The famous Bujagali waterfalls of the River Nile, just below the original Owens Falls dam, will fall victim to the advance of construction of the new hydro-electric dam and power plant a few kilometers down the river, and as early already as January or February next year, according to reports coming from Jinja. In fact, it is expected that in a year’s time, two turbines will be operational and feed as much as 50 MW into the national grid, with a gradual addition of more turbines until the full capacity of 250 MW is reached.
The present falls are a popular hot spot for tourists and locals alike, and on long weekends, thousands throng the site to see the water gush over the rocks and watch rafters and kayakers negotiate the rapids, applauding those brave enough to attempt it and cheer on those whose rafts flipped, throwing the daring rafters into the clear warm waters of the Nile. Accommodation and restaurant facilities have been erected on site since tourism began its revival in Jinja in the mid-1990s, and Bujagali has become as famous a name for white-water rafting as the Zambezi and other challenging rivers.
Former power plant promoters, AES of Virginia in the US, still stand exposed as either fools or peddlers of ill intent, as their studies for the power plant in the 1990s projected tourism levels, both in terms of numbers and in terms of income, which were far from the truth then and have in fact been massively overtaken by reality since then. It is, therefore, no wonder that when AES fell upon hard times, following the ENRON collapse, few shed a tear when their project collapsed, and they left Uganda with the proverbial tail between their legs.
Years later, the Aga Khan Fund for Economic Development came on the scene to revive the project, following hard years for Ugandans when the hydroelectric plant at Owen Falls had to reduce output after lake levels had sunk to record lows following prolonged droughts and increased use of water from source rivers for domestic, agricultural, and industrial uses, leaving less and less reaching the lake in the end. With the new power plant on a sounder financial footing, and following extensive stakeholder consultations across the board, construction eventually went underway three years ago, and by early next year, the dam will be closed, leading to the flooding of all up-river rapids and falls, rendering them unusable for rafting activities.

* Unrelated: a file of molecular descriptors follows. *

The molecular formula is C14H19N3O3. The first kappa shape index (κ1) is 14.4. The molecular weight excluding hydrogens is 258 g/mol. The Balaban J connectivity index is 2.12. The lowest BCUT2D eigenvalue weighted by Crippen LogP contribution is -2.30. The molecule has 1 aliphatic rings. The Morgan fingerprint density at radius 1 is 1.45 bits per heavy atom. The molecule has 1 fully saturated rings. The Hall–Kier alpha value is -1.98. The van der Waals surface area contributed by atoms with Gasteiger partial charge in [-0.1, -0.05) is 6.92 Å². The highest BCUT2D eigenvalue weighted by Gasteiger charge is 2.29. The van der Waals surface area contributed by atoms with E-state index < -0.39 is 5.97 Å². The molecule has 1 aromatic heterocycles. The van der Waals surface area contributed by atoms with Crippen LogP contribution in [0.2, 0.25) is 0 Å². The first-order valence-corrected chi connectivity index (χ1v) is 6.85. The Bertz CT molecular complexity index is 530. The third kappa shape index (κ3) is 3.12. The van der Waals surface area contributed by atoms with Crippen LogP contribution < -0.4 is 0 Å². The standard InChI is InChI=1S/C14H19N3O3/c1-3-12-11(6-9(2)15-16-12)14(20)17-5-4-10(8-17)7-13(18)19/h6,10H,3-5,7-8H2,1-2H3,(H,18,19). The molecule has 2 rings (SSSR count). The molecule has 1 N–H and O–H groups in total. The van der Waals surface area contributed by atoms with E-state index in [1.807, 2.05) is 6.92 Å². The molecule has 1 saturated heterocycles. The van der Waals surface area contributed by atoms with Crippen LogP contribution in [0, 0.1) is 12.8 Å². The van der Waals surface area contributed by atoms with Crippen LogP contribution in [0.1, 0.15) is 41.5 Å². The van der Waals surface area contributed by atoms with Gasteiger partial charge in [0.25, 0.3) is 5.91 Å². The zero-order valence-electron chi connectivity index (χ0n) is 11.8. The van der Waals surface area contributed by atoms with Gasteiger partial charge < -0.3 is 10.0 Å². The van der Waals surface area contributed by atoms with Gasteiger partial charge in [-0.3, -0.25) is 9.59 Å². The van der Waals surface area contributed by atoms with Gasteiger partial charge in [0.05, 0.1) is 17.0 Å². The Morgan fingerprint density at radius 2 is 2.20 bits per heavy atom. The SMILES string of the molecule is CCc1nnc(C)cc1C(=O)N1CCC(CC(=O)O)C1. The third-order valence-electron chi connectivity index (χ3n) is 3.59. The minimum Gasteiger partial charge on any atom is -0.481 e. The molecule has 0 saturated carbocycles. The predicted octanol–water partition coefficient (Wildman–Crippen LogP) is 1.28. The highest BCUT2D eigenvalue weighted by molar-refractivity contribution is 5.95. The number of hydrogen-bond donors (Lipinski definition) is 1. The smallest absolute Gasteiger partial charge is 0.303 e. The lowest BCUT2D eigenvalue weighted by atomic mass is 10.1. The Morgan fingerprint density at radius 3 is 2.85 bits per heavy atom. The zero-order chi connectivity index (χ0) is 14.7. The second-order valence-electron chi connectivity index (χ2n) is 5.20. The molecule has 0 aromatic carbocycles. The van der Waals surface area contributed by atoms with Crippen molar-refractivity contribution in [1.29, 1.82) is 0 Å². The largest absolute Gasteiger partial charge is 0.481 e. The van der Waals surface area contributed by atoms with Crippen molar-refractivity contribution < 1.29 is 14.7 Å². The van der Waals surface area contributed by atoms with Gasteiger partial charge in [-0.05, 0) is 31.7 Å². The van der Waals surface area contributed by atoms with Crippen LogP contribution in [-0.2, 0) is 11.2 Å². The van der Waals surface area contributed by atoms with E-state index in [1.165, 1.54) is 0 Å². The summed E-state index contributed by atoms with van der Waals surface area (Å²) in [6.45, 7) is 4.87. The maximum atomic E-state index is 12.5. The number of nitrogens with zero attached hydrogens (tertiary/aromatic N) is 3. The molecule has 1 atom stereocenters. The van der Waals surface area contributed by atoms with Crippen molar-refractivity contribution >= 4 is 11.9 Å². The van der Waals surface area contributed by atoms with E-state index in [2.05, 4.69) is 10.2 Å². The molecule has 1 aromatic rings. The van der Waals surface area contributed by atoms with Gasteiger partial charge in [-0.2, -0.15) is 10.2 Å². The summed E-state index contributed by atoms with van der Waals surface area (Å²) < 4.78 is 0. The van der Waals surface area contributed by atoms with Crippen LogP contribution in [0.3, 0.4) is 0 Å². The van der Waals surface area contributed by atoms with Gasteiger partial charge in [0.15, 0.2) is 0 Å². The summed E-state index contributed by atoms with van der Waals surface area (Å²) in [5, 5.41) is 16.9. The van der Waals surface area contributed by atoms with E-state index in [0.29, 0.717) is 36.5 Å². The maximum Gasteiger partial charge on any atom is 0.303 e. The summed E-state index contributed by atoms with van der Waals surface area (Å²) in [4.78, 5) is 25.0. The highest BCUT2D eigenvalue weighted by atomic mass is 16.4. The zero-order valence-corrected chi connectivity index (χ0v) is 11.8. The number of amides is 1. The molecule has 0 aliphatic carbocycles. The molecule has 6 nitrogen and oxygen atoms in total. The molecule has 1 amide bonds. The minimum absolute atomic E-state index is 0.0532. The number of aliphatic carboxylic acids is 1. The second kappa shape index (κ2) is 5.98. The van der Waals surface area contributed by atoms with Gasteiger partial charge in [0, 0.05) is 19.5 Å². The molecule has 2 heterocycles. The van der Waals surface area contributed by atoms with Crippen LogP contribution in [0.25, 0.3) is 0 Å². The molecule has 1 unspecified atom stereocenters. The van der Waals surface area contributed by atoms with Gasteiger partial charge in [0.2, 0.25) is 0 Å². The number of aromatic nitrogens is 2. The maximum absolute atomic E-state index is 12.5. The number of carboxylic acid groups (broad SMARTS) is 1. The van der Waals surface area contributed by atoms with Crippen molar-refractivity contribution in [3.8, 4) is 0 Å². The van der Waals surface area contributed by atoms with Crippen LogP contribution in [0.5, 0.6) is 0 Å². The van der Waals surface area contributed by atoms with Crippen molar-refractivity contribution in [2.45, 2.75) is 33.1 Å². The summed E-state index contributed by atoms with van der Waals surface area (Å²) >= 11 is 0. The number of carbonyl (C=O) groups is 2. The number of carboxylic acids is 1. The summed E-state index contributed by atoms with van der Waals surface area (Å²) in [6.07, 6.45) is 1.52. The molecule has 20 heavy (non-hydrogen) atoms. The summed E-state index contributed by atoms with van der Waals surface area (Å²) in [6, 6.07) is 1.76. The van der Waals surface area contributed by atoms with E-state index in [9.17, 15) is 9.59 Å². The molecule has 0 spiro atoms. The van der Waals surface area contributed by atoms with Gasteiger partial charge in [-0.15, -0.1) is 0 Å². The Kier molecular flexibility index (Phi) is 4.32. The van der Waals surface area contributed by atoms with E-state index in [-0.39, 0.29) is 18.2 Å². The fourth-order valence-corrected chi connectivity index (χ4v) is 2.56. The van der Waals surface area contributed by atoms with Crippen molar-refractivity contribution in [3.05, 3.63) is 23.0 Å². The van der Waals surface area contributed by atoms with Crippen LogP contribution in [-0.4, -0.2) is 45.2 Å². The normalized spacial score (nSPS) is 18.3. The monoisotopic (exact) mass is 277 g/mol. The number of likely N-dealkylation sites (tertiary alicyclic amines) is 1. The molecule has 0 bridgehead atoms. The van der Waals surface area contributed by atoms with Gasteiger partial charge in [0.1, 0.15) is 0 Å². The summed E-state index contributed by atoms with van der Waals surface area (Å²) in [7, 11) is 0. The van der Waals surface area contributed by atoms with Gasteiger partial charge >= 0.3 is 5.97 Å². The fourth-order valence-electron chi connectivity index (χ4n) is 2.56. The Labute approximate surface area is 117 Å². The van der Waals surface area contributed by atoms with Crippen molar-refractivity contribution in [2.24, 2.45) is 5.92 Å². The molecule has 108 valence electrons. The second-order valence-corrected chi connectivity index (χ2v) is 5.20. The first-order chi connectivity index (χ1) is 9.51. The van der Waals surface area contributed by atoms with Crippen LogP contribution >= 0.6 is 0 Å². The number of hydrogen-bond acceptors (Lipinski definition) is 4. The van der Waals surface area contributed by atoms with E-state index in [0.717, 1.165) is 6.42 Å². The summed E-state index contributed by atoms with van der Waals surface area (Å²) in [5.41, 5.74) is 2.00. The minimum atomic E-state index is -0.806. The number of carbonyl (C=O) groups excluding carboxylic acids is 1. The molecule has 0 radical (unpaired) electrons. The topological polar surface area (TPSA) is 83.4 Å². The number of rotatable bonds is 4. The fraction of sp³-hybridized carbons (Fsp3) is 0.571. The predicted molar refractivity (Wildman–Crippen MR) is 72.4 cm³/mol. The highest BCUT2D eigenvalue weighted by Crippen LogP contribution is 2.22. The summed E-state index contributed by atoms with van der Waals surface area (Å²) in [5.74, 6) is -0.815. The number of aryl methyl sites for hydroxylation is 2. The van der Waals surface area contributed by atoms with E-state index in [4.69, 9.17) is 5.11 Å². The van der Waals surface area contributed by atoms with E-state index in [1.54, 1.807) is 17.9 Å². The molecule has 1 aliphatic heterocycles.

However, it is understood that the rafting companies will relocate to new entry points below the new dam, while a whole range of other water and sports-based activities may spring up on the new lake forming behind the dam, affording other opportunities to utilize the river’s waters.
One of the big disappointments, however, was the location and route of the new high-voltage power lines right along the path of the river, causing a distinct visual pollution and remaining a source of irritation for those who had built houses and planned to put up facilities to promote a new weekend hub for Kampaleans, the area being less than 100 KM from the capital and, therefore, within easy reach of large numbers of affluent citizens wanting to own weekend homes – not under high voltage power lines though, as is now being realized. It is also understood that not all property owners have been compensated as of yet, with some of those affected arguing that the money offered as compensation is a far cry from the real market value of what once was, and with some adjustments to the power line route, it could have been prime real estate along the Nile’s banks.
Some staff of rafting companies have confirmed to this correspondent that while they are willing to relocate, a number of logistical issues remain unresolved, such as the opening up of new access roads to the river and improving existing ones to the new starting points for rafting and finding suitable land to build new facilities on river islands or along the shores, all issues addressed by stakeholders during the consultative exercises years ago but with little done so far amidst high expectations and equally high cost for the affected companies in the face of vague promises by the developers, none of which it turns out are legally enforceable and depend entirely on good will.
While the name Bujagali will undoubtedly remain, in guide books and memories of tens if not hundreds of thousands of tourist visitors over the years, the attraction of the site will change and it is hard to foresee at this stage how existing businesses like camps, restaurants, and lodges will make do in the future, when the real action is several kilometers downriver, once the water levels will begin to rise above the new dam.
Meanwhile though, as the countdown continues, this is the opportunity now to visit Jinja one last time, or many times as opportunity allows, and raft or kayak the original stretch of river for as long as is possible, as afterwards, all which remains will be memories of Bujagali, joining those memories of old of Rippon Falls and only then found in old guide books and the work of historians.